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Posted: Jul 08, 2016
Graphene could revolutionize the internet of things
(Nanowerk News) EPFL researchers have produced a tunable, graphene-based device that could significantly increase the speed and efficiency of wireless communication systems. Their system works at very high frequencies, delivering unprecedented results.
Wireless communications come in many forms - such as mobile phones using 4G or 5G connectivity, GPS devices, and computers connected via Bluetooth to portable sensors - and operate in different frequency bands. To work across multiple platforms, connected objects have to be compatible with a whole range of frequencies without being weighed down by excessive hardware.
Most portable, wireless systems currently come equipped with reconfigurable circuits that can adjust the antenna to transmit and receive data in the various frequency bands. The only problem is that the technologies currently available like MEMS and MOS, using silicon or metal, do not work well at high frequencies. And that's where data can travel much faster.
The new graphene-based solution, which was developed in the Nanoelectronic Devices Laboratory, is designed to replace tunable capacitors, which can be found in all wireless devices. The new device "tunes" the circuits to different frequencies so that they can operate across a wide range of frequency bands. It also meets other needs that neither MEMS nor MOS capacitors can: good performance at high frequency, miniaturization and the ability to be tuned using low energy.
The EPFL researchers overcame these obstacles with a graphene-based capacitor that is compatible with traditional circuits. The device consumes very little energy and, above 2.1 GHz, easily outperforms its competitors and has a miniaturized design. "The surface area of a conventional MEMS system would have to be a thousand times greater to get the capacitance value," said Clara Moldovan.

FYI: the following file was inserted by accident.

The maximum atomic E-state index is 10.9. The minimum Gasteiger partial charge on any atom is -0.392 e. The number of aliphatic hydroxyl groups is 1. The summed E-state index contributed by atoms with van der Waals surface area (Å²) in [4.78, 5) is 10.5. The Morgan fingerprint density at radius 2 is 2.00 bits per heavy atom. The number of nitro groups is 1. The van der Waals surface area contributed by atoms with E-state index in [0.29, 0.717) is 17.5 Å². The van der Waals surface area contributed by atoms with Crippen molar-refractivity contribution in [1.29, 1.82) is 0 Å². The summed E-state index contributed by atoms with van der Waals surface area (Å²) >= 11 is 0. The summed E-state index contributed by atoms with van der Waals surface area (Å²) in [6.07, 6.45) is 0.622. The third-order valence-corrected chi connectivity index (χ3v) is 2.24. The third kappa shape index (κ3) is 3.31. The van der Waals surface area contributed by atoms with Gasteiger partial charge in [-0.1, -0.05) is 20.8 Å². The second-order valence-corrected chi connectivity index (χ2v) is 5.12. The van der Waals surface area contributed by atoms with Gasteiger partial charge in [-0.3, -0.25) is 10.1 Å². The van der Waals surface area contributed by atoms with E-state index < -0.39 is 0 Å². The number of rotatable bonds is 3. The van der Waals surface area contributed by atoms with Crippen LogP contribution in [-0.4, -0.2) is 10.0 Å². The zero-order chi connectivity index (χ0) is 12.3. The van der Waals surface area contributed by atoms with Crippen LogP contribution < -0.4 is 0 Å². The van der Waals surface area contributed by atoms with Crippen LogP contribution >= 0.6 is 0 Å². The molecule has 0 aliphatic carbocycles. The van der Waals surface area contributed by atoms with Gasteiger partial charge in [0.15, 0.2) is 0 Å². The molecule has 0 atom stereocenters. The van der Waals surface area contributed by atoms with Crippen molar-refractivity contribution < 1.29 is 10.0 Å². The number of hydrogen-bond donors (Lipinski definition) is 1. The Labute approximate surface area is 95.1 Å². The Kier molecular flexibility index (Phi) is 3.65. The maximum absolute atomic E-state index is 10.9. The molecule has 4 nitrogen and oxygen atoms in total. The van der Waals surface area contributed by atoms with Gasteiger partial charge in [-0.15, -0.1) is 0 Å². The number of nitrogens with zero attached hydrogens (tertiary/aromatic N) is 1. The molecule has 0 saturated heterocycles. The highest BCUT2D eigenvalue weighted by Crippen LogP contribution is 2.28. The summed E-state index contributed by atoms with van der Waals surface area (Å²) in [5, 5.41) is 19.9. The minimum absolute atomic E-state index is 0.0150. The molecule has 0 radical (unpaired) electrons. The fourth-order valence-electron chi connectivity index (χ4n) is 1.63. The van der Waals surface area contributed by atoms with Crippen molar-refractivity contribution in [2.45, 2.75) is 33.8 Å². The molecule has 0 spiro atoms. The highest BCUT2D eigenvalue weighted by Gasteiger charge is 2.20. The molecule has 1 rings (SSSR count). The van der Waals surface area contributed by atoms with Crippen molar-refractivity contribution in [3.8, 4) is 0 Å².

How does it work?
The researchers' breakthrough is based on a clever sandwich structure that takes graphene's unique characteristics into account. "When graphene was discovered more than 10 years ago, it caused a real stir," said Moldovan. "It was considered a miracle material: it is a very good electrical and thermal conductor and it is flexible, lightweight, transparent and sturdy. But researchers discovered that it was difficult to integrate into electronic systems because its atomic thickness gives it high effective resistance."
The sandwich-shaped structure takes advantage of the fact that a two-dimensional gas of electrons in a quantum well can behave like a quantum capacitance. This is because it follows the Pauli Exclusion Principle, according to which a certain amount of energy is needed to fill a quantum well with electrons. Quantum capacitance can be easily measured in a single-atom layer of graphene, and the key advantage is that it is tunable by varying the charge density in graphene with a very low voltage.
"It's by applying voltage that we can ‘tune' our capacitors to a given frequency, just like tuning a radio to get different stations," said Moldovan, the lead author of the article.
The EPFL researchers' device, which is only several hundred micrometers (around 0.05 cm) long and wide, can be stiff or flexible, is easily miniaturized, and uses very little energy. Potential applications are numerous. In addition to improving the flow of data between connected devices, it could extend battery life and lead to ever more compact devices. In its flexible state, it could be easily used in sensors placed in clothes or directly on the human body. "Our results confirm that graphene could truly revolutionize the future of wireless communications," said Moldovan.
The end technology will be a hybrid in which graphene will be paired with advanced silicon technologies. "Some have claimed that graphene will one day replace silicon technology," said Adrian Ionescu, the head of the Nanolab. "But in reality, graphene is most effective in the realm of electronics when it is combined with functional silicon blocks."